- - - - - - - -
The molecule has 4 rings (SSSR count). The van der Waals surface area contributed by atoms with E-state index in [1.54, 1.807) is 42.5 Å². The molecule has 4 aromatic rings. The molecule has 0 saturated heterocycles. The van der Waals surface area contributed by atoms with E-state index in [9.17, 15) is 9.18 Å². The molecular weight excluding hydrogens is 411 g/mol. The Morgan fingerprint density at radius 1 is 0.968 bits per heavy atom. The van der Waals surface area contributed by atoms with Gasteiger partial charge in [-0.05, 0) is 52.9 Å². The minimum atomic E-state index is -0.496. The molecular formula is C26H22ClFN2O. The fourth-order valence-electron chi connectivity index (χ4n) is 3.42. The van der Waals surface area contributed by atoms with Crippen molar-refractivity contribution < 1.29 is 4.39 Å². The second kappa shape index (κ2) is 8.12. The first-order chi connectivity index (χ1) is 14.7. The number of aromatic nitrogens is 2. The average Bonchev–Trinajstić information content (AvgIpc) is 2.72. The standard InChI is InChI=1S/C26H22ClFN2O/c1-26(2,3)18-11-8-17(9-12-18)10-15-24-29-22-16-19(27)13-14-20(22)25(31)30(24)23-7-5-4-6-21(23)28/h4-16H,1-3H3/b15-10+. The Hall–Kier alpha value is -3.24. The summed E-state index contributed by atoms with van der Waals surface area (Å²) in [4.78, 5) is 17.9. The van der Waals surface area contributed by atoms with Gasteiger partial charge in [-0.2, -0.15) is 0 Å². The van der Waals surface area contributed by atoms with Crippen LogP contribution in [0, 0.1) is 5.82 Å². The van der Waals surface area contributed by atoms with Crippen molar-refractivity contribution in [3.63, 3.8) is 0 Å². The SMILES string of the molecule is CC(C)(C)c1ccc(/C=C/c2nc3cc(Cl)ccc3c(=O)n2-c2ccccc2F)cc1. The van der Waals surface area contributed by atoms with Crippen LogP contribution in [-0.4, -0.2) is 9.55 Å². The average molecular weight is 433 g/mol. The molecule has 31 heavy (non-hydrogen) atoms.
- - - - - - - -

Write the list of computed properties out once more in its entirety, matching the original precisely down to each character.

The molecule has 4 rings (SSSR count). The van der Waals surface area contributed by atoms with E-state index in [1.54, 1.807) is 42.5 Å². The molecule has 4 aromatic rings. The molecule has 0 saturated heterocycles. The van der Waals surface area contributed by atoms with E-state index in [9.17, 15) is 9.18 Å². The molecular weight excluding hydrogens is 411 g/mol. The Morgan fingerprint density at radius 1 is 0.968 bits per heavy atom. The van der Waals surface area contributed by atoms with Gasteiger partial charge in [-0.05, 0) is 52.9 Å². The minimum atomic E-state index is -0.496. The molecular formula is C26H22ClFN2O. The fourth-order valence-electron chi connectivity index (χ4n) is 3.42. The van der Waals surface area contributed by atoms with Crippen molar-refractivity contribution < 1.29 is 4.39 Å². The second kappa shape index (κ2) is 8.12. The first-order chi connectivity index (χ1) is 14.7. The number of aromatic nitrogens is 2. The average Bonchev–Trinajstić information content (AvgIpc) is 2.72. The standard InChI is InChI=1S/C26H22ClFN2O/c1-26(2,3)18-11-8-17(9-12-18)10-15-24-29-22-16-19(27)13-14-20(22)25(31)30(24)23-7-5-4-6-21(23)28/h4-16H,1-3H3/b15-10+. The Hall–Kier alpha value is -3.24. The summed E-state index contributed by atoms with van der Waals surface area (Å²) in [4.78, 5) is 17.9. The van der Waals surface area contributed by atoms with Gasteiger partial charge in [-0.2, -0.15) is 0 Å². The van der Waals surface area contributed by atoms with Crippen LogP contribution in [0, 0.1) is 5.82 Å². The van der Waals surface area contributed by atoms with Crippen molar-refractivity contribution in [3.63, 3.8) is 0 Å². The SMILES string of the molecule is CC(C)(C)c1ccc(/C=C/c2nc3cc(Cl)ccc3c(=O)n2-c2ccccc2F)cc1. The van der Waals surface area contributed by atoms with Crippen LogP contribution in [-0.4, -0.2) is 9.55 Å². The average molecular weight is 433 g/mol. The molecule has 31 heavy (non-hydrogen) atoms.